This book was… nice? OK? I really have a hard time finding much about it that I didn’t like, but there isn’t much of particularly exceptional either. (Except for Csevet. Csevet rules.)
(mild spoilers follow)
Maia is a particularly nice main character who main characteristic is being nice. Granted, I’m extremely glad that he has enough political knowledge not to be the stupid kind of nice who makes the kind of choices a 3-year old would see are wrong (a staple of many lesser fantasy novels). But his life as a recluse (pre-start of the book) and Emperor later means he doesn’t get much in the way of personal character development outside of the throne. He doesn’t read. He doesn’t dance. He has no hobbies. He only gets to start riding because his grandfather basically forces a horse on him. Yes, his ignorance is part of the plot points, but it also makes him a bit of a blank slate beyond his good heart.
Many other things feel like a “good idea, need to expand it more”. We know there’s steam and clockwork in this world, and yet they use airships rather than, say, trains. Why? Geographical difficulties? Lack of proper terrain? We know there’s magic, and a whole caste of magic users, but the only time it’s used is for a sleeping cantrip and offscreen, in the space between two paragraphs. We know there’s another race, close enough for interbreeding but treated as different/foreign/inferior, but it’s not clear how far down this racism goes.
Similarly, other main characters, like Cala, get enough hints at characterization that it gets frustrating when they do not follow.
On the other hand, Addison lets some of her worldbuilding get the better hand of her, creating extremely cumbersome names and making it difficult to follow who is who, when family names and honorific titles change at every minute. I mean, I know my D’ni and I dabble plenty in Sindarin, but even I have an issue when the first name I meet in the book is Untheileneise and it goes downhill from there.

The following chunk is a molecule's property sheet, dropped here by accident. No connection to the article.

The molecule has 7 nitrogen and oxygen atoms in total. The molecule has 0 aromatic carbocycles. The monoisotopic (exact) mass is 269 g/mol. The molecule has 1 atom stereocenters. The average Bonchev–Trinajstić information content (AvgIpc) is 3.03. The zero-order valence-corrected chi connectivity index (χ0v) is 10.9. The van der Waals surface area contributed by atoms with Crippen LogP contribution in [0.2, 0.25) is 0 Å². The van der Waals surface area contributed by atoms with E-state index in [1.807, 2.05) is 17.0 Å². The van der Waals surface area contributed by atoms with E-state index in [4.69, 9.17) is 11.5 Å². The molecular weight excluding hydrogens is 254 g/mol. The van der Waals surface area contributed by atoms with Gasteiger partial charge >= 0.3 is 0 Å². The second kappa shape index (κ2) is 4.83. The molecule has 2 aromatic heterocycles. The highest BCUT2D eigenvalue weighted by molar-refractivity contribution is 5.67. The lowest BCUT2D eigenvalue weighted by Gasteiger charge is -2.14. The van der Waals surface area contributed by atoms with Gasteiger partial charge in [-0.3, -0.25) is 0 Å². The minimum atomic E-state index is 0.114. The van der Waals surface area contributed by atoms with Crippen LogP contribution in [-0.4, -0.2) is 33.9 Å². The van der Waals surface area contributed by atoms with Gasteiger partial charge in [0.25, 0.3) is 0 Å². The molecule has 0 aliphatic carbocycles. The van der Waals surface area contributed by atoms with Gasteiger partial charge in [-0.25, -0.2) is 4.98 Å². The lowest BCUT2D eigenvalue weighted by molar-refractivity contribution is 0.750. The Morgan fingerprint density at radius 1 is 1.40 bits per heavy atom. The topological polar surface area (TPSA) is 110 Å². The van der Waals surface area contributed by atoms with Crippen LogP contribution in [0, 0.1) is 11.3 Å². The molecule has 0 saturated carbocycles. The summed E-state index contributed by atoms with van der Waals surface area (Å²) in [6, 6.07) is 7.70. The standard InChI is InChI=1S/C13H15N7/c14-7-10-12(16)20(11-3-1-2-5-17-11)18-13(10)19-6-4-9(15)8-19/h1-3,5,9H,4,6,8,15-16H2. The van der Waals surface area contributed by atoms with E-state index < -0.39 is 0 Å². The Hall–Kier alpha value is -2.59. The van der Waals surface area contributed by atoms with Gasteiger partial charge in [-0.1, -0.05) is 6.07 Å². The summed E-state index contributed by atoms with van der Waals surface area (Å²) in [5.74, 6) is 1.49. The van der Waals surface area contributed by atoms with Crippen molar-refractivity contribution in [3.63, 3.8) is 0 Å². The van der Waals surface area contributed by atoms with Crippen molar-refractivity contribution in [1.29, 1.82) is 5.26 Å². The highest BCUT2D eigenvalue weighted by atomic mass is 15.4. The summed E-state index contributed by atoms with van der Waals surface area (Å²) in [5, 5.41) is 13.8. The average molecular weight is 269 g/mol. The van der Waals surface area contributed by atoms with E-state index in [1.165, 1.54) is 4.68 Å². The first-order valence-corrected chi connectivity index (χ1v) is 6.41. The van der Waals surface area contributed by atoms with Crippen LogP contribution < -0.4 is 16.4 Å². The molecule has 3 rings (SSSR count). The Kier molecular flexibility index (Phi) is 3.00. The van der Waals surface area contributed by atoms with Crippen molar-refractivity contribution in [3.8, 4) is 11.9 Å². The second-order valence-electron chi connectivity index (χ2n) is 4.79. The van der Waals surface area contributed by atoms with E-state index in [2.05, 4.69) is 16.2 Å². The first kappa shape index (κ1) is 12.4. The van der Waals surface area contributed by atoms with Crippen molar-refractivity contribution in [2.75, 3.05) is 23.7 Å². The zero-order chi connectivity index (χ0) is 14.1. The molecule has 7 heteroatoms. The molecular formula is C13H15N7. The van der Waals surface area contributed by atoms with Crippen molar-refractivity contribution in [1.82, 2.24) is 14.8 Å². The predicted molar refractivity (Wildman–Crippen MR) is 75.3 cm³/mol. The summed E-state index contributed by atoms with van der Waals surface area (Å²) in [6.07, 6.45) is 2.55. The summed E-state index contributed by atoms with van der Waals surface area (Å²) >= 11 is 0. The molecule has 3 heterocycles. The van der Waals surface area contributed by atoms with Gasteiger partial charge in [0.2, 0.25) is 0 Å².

It also doesn’t help in identifying with Maia: to him, one of the main difficulties is the gap between what he knows (formal etiquette) and what he doesn’t (the realities of life at court, political alliances, and so on; to us, however, it’s all a jumbled mix. Actually, we could probably spot the intrigues well before him, if we could just remember what an Os’merrem was.
But the main fault of the book, IMHO, is that there is a constant lack of tension, either actual or implied. Part of this is Maia’s incredibly level-headed approach at things, and we’re seeing everything from his point of view. Part of it is that the threats just appear, rather than build up, and most of the rest of the story is lost on political etiquette, rulings, balls and whatnot, like in an elven version of Downton Abbey.
On one hand it makes for an extremely leisured read; on the other it also makes it kind of forgettable.
(Disclaimer: I got an ebook copy of this book as part of the Hugo 2015 reader packet)